The Leech illustration, somewhat less refined than Doyle's version of John's internal conflict, specifically situates the husband's contemplation of a barren future before the familial hearth, now shrunken from its previous proportions. Leech may be implying that John's doubting his younger wife's fidelity has diminished the hearth as a symbol of the power of the domestic ideal to which the middle-aged carrier has heretofore subscribed unquestioningly. The fireplace offers neither heat nor light, reflecting John's own bleak assessment of his family's solidarity. Leech, as in "The Dance", has dressed John in a smockfrock, indicative of his rural and working class origins and occupation, rather than in the middle-class garb of the same character in Doyle's "Chirp the Third." The conspicuous stool, highlighted by moonlight and positioned by John's right foot and immediately in front of his shotgun, sits empty, a reminder of the intimate relationship he previously enjoyed with the diminutive Dot.
Whereas Dickens's original illustrators emphasized the supernatural dimension of the story by surrounding the characters with goblin or fairy presences, as in Doyle's "Chirp the Third" (in which the carrier's agony is reflected by the agitation of the fairies above him and to the right), Barnard (with this exception of his fairy cricket title-page vignette) and Abbey eschew the supernatural altogether. And, indeed, both Household Edition illustrators seem to have felt that the challenge to John Peerybingle's peace of mind posed by his wife's supposed infidelity was important enough to be underscored by a pertinent illustration. Since Dickens supplies no details about the contents of "the long narrow ware-room" (102), Barnard has supplied such toys as Dickens has mentioned that Bertha and her father produce: four rockinghorses (left), a yacht, and a substantial dolls' house (right). Although Dot wears the same cap and gown as in "John Peerybingle's Fireside", Barnard has dressed Edward (wig in hand) in an elegant Regency costume that is inconsistent with what one would expect an elderly traveller to be wearing — although, indeed, Dickens's description of the old man's clothing (including "gaiters" , and "His garb was very quaint and odd — a long, long way behind the time") hardly suggests the costume that Barnard has given Edward in this scene.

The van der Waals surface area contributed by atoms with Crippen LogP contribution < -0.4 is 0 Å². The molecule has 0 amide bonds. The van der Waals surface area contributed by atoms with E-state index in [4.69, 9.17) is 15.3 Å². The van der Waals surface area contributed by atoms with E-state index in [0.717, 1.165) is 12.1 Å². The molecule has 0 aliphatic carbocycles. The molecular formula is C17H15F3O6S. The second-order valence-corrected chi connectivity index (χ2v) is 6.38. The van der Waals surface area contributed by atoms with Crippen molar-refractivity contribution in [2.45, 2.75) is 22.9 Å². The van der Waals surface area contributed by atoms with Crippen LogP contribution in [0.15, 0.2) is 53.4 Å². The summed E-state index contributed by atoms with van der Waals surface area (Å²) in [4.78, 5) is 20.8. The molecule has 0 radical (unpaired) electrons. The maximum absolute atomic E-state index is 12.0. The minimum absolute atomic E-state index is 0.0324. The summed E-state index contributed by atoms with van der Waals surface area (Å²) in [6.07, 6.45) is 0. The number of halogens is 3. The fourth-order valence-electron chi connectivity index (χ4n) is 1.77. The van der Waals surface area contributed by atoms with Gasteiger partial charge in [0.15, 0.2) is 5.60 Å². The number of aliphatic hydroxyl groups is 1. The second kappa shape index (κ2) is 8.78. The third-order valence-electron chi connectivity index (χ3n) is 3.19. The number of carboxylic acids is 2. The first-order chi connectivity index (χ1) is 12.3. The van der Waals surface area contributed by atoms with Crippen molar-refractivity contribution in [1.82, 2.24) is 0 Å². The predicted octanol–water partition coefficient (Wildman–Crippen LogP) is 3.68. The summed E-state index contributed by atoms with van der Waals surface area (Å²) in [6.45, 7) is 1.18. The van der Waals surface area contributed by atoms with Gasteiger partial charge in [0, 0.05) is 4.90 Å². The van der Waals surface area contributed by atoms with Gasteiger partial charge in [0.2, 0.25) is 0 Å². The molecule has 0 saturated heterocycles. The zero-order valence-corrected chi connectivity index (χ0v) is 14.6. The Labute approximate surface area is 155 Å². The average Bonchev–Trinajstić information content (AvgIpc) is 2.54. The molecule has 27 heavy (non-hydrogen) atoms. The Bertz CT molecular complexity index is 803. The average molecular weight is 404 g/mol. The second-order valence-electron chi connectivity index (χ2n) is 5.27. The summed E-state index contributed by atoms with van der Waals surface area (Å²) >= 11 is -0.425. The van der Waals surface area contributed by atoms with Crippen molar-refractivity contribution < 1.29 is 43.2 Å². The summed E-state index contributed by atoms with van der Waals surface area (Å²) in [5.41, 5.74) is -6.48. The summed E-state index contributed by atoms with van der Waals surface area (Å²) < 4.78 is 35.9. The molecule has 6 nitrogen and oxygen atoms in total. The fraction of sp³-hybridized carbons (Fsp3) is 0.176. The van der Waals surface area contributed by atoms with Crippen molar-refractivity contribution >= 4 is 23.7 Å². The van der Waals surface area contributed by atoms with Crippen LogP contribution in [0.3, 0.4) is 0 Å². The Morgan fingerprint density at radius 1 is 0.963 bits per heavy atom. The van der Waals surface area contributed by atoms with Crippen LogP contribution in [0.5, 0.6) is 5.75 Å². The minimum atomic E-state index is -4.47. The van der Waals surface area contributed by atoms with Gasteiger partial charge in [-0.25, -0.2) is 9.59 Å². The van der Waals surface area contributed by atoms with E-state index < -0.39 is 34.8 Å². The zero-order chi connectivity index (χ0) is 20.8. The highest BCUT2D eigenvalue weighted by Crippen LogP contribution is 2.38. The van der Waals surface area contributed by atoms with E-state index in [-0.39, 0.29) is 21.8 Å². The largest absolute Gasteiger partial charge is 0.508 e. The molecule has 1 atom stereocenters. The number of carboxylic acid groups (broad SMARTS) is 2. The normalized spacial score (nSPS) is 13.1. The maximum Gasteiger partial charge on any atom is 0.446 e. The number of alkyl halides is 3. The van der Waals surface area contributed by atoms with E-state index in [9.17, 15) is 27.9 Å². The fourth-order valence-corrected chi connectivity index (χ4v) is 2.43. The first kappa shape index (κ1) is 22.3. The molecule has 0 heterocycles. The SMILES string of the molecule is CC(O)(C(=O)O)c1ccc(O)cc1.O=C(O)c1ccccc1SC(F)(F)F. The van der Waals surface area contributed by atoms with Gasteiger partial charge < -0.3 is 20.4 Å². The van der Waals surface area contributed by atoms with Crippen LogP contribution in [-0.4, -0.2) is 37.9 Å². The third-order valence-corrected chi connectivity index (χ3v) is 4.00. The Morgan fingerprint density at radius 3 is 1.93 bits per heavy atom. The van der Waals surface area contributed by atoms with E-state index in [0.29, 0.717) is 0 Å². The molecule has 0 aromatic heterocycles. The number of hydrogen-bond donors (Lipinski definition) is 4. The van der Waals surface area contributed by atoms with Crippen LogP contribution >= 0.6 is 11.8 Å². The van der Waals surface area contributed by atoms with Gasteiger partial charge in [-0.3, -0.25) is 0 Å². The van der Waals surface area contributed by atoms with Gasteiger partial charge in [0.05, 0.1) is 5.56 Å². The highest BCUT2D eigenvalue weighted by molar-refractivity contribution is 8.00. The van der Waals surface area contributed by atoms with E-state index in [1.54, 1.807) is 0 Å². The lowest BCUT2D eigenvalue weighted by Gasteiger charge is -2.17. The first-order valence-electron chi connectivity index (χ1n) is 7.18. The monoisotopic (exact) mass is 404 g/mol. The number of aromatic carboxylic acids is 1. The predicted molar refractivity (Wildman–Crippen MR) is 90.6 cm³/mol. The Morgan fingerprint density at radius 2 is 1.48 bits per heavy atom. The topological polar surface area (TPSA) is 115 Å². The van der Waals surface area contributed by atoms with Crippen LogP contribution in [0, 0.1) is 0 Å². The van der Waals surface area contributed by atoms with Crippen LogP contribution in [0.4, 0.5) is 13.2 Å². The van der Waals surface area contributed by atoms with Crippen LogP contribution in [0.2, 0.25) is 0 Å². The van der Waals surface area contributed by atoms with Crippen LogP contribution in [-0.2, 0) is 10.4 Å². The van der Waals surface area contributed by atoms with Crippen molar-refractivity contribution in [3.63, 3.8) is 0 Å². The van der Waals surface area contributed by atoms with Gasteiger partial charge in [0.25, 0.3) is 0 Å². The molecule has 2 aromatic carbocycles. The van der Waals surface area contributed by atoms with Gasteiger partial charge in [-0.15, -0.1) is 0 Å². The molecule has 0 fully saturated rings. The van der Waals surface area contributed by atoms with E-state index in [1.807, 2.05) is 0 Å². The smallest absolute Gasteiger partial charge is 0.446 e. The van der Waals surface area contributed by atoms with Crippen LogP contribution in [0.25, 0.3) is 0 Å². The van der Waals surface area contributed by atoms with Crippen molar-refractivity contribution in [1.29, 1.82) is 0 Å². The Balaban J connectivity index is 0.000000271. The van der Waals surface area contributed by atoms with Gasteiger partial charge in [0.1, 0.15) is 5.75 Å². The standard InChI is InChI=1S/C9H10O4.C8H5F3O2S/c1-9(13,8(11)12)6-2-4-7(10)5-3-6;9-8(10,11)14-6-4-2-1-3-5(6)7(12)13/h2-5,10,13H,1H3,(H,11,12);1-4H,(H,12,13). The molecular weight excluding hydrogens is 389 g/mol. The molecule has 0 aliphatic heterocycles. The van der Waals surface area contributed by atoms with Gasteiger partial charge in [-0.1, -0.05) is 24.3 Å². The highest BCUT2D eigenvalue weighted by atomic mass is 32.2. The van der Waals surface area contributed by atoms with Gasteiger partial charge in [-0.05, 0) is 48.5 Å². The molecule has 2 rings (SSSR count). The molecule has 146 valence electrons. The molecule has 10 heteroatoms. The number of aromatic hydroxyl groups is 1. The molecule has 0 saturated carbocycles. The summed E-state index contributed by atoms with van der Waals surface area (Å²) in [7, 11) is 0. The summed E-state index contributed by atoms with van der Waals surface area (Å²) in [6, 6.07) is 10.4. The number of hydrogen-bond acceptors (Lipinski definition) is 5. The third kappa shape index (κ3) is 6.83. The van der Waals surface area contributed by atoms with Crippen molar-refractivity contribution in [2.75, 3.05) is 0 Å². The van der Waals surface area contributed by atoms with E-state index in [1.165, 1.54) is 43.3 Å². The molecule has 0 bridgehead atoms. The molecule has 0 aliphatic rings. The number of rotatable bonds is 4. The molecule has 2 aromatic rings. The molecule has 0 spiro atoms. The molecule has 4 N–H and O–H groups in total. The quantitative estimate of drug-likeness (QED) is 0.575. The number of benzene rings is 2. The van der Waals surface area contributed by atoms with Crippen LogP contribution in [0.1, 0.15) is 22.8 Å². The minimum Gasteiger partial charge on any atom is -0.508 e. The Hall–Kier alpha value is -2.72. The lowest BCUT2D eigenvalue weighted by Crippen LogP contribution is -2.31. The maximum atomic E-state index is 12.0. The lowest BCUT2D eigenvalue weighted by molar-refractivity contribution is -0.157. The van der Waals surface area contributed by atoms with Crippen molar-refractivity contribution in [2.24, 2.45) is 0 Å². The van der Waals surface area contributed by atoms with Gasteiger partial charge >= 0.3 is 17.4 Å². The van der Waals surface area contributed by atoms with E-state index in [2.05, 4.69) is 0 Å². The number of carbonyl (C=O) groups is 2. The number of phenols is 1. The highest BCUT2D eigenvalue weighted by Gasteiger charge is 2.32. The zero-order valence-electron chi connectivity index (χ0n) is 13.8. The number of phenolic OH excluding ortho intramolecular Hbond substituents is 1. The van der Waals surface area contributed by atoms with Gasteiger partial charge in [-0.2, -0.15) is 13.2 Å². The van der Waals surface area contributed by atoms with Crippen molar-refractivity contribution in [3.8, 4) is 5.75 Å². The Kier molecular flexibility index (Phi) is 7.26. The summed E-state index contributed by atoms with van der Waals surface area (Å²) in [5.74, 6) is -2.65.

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Last modified 2 August 2012